The blog later states, “Often individuals feel a sense of powerlessness as a result of events of the past. Many individuals learned early on that speaking up for what they needed would be met with negative consequences. This learned helplessness or powerlessness is often perpetuated through adulthood, even when the events are in the past.” This rings true for me. I won’t get into it, but maybe in the future I will be able to open up about it. I need to look for that strength deep down (or in my biceps) to get me past this. I know it’s in there. I also need to USE my amazingly supportive friends, family and faithful God to help me.


After transitions I hung out with my sweet (he upgraded from being just a meat head) friend to go for a walk. We were going to jalk, but decided a long walk would be even better. Have I mentioned he is pretty funny? Like funnier than ME (I like to think I’m hilarious). As we walked and talked (and had police following us…do you have something to tell me fruit cake!?) I felt more and more comfortable telling him anything and everything. We stopped at the football field to jump on the big squishy mat (and act like mature adults) when he politely asked if it was okay to ask me how I was doing (with ED).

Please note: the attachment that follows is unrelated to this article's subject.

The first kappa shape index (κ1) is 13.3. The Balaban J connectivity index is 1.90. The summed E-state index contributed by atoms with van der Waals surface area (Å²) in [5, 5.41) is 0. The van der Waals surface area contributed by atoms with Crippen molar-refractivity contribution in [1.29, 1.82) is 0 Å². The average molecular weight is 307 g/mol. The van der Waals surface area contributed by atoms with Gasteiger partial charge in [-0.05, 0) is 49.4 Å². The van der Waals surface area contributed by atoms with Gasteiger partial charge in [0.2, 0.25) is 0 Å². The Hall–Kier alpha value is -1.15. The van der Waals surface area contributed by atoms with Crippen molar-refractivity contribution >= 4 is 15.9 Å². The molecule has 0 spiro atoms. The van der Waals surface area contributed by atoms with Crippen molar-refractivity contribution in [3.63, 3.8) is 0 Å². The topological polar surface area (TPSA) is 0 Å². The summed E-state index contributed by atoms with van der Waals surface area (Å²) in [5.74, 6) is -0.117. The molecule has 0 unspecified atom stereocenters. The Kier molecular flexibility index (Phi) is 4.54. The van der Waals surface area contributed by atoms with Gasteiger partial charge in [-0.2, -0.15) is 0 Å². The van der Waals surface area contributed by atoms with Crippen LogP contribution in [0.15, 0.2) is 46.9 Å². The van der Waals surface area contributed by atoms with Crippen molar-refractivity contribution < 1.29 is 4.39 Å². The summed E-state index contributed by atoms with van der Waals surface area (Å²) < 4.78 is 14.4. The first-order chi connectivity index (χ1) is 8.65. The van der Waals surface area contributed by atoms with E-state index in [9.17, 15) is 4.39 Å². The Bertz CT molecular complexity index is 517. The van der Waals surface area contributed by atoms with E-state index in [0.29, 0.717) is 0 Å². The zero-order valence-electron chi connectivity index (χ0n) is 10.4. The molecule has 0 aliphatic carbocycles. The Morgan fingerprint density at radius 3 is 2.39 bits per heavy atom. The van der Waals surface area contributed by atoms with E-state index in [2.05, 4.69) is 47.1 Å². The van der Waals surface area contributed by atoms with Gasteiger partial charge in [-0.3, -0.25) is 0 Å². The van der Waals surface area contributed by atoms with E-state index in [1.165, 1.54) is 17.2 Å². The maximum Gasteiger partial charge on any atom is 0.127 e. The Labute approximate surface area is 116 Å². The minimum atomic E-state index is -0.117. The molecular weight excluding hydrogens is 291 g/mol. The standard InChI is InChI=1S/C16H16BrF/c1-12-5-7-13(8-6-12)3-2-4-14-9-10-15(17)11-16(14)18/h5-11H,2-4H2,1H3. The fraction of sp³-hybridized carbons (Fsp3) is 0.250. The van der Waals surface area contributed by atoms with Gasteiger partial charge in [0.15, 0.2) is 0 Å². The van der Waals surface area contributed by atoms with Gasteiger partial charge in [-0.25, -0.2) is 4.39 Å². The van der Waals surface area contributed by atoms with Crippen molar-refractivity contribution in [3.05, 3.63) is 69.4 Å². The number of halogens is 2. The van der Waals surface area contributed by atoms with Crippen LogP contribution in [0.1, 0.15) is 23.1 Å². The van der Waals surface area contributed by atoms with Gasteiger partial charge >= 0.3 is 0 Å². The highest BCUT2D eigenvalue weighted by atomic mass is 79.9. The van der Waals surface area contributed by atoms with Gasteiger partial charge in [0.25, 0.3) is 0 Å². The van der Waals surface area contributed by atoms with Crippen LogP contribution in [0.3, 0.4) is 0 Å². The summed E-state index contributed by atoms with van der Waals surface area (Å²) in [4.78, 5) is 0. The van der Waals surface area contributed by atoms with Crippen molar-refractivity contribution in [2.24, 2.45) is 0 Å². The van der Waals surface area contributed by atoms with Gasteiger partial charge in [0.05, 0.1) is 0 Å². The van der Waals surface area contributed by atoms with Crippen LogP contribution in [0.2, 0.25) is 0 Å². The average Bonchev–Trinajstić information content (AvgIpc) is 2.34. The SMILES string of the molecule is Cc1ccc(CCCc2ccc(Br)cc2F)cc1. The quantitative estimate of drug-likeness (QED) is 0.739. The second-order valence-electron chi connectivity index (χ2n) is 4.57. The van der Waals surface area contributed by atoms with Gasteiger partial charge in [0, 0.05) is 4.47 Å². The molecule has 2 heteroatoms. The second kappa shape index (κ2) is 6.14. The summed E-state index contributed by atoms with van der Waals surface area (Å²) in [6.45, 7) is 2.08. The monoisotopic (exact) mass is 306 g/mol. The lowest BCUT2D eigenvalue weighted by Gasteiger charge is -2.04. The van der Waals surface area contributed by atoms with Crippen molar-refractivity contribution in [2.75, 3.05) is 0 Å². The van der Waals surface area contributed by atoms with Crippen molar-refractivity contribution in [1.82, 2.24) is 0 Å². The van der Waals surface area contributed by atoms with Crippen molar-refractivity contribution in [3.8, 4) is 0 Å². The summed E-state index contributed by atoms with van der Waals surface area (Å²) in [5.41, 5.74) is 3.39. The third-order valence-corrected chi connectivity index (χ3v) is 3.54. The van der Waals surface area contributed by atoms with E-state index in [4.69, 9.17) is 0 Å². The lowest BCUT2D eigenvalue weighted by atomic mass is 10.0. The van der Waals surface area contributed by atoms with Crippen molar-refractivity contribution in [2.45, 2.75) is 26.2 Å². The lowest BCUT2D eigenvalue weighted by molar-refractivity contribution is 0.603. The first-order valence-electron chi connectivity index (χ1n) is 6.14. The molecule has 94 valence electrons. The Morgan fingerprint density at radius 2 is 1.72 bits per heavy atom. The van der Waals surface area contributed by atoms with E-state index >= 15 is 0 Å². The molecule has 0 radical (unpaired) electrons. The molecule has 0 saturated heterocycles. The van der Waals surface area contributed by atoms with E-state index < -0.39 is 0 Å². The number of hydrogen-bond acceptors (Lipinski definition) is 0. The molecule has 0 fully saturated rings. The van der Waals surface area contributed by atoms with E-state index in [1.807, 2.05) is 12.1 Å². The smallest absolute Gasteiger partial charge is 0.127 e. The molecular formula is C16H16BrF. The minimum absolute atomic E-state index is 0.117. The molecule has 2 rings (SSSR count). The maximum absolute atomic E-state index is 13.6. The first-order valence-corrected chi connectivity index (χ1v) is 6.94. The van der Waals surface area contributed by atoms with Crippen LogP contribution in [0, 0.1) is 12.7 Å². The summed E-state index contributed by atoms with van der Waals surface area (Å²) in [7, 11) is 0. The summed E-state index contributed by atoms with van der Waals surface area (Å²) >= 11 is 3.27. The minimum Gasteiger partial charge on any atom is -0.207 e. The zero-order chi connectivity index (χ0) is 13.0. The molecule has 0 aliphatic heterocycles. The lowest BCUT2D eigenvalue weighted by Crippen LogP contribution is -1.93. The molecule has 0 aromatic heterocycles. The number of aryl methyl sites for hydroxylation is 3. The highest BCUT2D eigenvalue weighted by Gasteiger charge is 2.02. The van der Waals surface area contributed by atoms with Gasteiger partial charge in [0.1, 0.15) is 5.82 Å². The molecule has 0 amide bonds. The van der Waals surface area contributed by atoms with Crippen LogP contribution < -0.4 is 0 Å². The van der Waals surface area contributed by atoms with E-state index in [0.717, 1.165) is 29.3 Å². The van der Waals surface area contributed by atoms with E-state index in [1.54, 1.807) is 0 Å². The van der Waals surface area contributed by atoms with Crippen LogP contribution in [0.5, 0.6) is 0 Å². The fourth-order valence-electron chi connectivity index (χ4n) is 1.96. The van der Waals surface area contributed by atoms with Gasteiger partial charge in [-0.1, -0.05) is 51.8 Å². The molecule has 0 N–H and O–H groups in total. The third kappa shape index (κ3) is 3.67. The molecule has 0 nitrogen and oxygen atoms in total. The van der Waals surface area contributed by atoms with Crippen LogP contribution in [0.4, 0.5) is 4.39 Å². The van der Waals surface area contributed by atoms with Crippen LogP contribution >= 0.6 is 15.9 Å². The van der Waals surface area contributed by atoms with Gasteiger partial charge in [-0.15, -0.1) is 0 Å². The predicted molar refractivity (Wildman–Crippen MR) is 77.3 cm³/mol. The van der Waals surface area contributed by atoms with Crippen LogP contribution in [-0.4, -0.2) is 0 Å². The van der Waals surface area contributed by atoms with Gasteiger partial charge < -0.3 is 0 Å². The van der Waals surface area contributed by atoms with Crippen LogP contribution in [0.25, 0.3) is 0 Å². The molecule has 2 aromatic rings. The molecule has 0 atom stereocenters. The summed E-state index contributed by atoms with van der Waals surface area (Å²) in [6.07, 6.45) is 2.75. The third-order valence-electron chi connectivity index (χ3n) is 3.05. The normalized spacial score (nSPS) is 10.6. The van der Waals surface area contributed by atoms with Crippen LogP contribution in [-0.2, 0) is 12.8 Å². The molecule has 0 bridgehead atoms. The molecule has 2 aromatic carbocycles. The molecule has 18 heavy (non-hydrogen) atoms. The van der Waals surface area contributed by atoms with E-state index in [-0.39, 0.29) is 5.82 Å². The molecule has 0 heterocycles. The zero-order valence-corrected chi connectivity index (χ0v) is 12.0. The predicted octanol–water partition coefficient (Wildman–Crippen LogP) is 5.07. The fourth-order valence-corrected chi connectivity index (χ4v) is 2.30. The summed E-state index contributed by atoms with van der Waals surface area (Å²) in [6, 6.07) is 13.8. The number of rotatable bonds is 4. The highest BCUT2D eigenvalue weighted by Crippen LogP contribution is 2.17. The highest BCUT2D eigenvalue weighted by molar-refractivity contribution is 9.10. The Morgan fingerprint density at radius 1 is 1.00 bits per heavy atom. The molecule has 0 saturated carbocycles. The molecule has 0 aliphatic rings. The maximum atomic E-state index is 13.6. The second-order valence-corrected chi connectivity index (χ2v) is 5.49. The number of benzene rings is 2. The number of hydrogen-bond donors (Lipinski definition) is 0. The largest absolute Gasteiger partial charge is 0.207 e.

I forget how difficult it is for other people to understand an ED. My family couldn’t begin to understand until they started researching, attending doctor’s appointments with me, reading books on the matter and actually ASKING me questions. If you don’t ask it’s hard to comprehend. His thoughtful questions and sincere concern actually made me feel like he really cared. The simple question, “Well, how can I help you?” is all someone with an ED needs to hear. That simple, supportive, question means more than you could know.